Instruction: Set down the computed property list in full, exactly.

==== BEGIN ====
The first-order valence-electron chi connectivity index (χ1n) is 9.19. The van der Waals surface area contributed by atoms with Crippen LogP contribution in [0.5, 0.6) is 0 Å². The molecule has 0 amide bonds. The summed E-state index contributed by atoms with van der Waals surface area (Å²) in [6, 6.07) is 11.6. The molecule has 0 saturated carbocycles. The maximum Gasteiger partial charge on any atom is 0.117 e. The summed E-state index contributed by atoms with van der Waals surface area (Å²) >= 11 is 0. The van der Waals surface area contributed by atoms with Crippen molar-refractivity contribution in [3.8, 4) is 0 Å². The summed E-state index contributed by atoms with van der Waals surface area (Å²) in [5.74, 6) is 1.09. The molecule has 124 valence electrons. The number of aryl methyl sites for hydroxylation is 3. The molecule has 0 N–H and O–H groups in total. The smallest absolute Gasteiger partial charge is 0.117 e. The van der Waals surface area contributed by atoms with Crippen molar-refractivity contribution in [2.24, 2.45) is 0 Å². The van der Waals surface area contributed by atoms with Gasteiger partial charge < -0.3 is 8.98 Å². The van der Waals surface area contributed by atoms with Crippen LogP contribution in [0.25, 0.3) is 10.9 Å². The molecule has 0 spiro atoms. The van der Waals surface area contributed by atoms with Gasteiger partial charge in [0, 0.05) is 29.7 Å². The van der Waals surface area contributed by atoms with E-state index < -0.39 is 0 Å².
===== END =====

The first-order valence-electron chi connectivity index (χ1n) is 9.19. The van der Waals surface area contributed by atoms with Crippen LogP contribution in [0.5, 0.6) is 0 Å². The molecule has 0 amide bonds. The summed E-state index contributed by atoms with van der Waals surface area (Å²) in [6, 6.07) is 11.6. The molecule has 0 saturated carbocycles. The maximum Gasteiger partial charge on any atom is 0.117 e. The summed E-state index contributed by atoms with van der Waals surface area (Å²) >= 11 is 0. The van der Waals surface area contributed by atoms with Crippen molar-refractivity contribution in [3.8, 4) is 0 Å². The summed E-state index contributed by atoms with van der Waals surface area (Å²) in [5.74, 6) is 1.09. The molecule has 124 valence electrons. The number of aryl methyl sites for hydroxylation is 3. The molecule has 0 N–H and O–H groups in total. The smallest absolute Gasteiger partial charge is 0.117 e. The van der Waals surface area contributed by atoms with Crippen molar-refractivity contribution in [2.24, 2.45) is 0 Å². The van der Waals surface area contributed by atoms with Gasteiger partial charge < -0.3 is 8.98 Å². The van der Waals surface area contributed by atoms with Crippen LogP contribution in [0.25, 0.3) is 10.9 Å². The molecule has 0 spiro atoms. The van der Waals surface area contributed by atoms with Gasteiger partial charge in [0, 0.05) is 29.7 Å². The van der Waals surface area contributed by atoms with E-state index < -0.39 is 0 Å².